This is a guest post by Andrew Edmondston-Low.

When I cycled Baja California, I rode South from the US border in Tijuana, along the Pacific coast and then followed the main road the length of the peninsula to La Paz. The road zigzags from the West to East coasts of the peninsula, but this way you get a great impression of the varied landscapes and coastlines.

A real highlight is the Central Desert. I then did the little loop of the tip to Los Cabos and back to La Paz where I flew back to Tijuana and home. I rode this long solitary road in September 2006. It took me 4 weeks to ride 2200km. September is just about the hottest month to do Baja and not recommended.

Other months have more bearable temperatures, plus in December-March time you have the gray whale watching season in the bays and lagoons around Guerrero Negro, but this is high tourist season. A hurricane also passed just south of me towards the beginning of my trip, destroying many of the campings I was aiming for later on my trip.

Fortunately it had no effect on my trip. In fact, it was a blessing, because sections of the road ahead were damaged, reducing traffic travelling the length of the peninsula.

Now, the 5 reasons why you should go bicycle touring in Baja California:

1)      Open Space. Much like riding in any desert, the beauty in the solitude and the wide open spaces is magical. The sky appears to wrap itself all around, drawing you further and further into its horizon.

The Baja desert has its own special aura though, with its majestic Cardón cacti standing over 15m high and scattered everywhere between large rounded boulders. This incredible scenery then plummets suddenly into the azure waters of the Sea of Cortez (Gulf of California) where the native brown pelicans swoop and dive elegantly to catch fish for tea.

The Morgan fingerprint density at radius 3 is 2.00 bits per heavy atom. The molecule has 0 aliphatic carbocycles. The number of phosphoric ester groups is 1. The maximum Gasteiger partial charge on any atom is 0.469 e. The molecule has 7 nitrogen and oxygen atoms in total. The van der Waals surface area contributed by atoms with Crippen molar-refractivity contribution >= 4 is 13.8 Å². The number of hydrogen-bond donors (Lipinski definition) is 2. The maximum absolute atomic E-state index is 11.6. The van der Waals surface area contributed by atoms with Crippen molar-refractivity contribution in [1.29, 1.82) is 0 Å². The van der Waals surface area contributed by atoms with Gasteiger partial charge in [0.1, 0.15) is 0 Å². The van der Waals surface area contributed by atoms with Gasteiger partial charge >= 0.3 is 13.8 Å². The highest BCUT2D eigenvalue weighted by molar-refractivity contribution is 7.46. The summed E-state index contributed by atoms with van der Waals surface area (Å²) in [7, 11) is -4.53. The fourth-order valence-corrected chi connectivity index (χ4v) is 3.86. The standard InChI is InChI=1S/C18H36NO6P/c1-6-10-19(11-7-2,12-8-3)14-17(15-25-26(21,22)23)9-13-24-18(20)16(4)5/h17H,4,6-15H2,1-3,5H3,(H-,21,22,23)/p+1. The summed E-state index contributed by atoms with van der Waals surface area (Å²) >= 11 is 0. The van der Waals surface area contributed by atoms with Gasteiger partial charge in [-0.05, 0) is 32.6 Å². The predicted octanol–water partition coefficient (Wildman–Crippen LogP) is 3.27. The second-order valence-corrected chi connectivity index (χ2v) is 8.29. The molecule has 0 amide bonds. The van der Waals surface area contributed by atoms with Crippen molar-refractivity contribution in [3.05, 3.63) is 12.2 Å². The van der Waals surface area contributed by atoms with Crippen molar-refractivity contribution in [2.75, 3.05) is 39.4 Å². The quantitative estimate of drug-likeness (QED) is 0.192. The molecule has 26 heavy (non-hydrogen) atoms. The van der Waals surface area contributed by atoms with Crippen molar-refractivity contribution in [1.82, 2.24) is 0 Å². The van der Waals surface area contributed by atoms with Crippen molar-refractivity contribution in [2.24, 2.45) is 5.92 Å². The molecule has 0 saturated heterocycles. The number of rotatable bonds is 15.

The speed at which one cycles through this landscape, allowing one the time to soak up all these happenings, means that bicycle touring is the only way to experience Baja California.

A little jaunt through the desert.

2)      Camping on the beaches of the Sea of Cortez.

At the end of a long hard cycle, there’s nothing better than parking up under a palapa in one of the many white sandy coves along the gulf’s coast, especially in the Bahía Concepción, and diving into the bath-like waters.

If you’re lucky, you’ll meet other campers on the beach preparing a delicious BBQ spread of tacos and local fish caught in the bay, who are more than welcoming to weary cyclists emerging from the hot desert to this paradise of tranquillity. Spend a while relaxing here and beg, steal or borrow a kayak to paddle out to one of the many rocky islands for even more solitude.

Beach camping at its best.

3)      The Telegraph Road.

On a number of occasion on the Baja peninsula, you get to the flat plains that seem to stretch for miles. Here the road goes as straight as an arrow towards the horizon, often with an endless line of telegraph poles running its length. Plug Dire Straights’ Telegraph Road into your ears and enter the zone. It’s a surreal experience to get your head down and power along with these man-made objects whooshing by, seemingly endlessly.

There's nothing better than biking a wide-open road.

4)      The surprisingly varied towns.

From crazy Tijuana in the North to a more placid La Paz in the South, the tacky American spring break-like glitz and glam of Cabo San Lucas to the old and forgotten about French and Spanish colonial towns of the central desert, every town you pass through has something new for you to feast your eyes on.

Sit and relax under palm trees around the lagoon at the Oasis of San Ignacio and visit the beautiful old Spanish church built in 1786. Then make sure to stop in the old French colonial town of Santa Rosalía, check out the bakery and marvel at Gustave Eifel’s church from the Paris World Expo of 1889.

Finally, make sure to enjoy a delicious street-side taco from a little corner stall in La Paz and enjoy the sunset from the promenade as it goes down over the Bahía de La Paz casting all the moored boats into ghostly silhouettes.

5)      Local hospitality.

I think this goes without saying almost anywhere you travel in the world, especially in more rugged and extreme landscapes.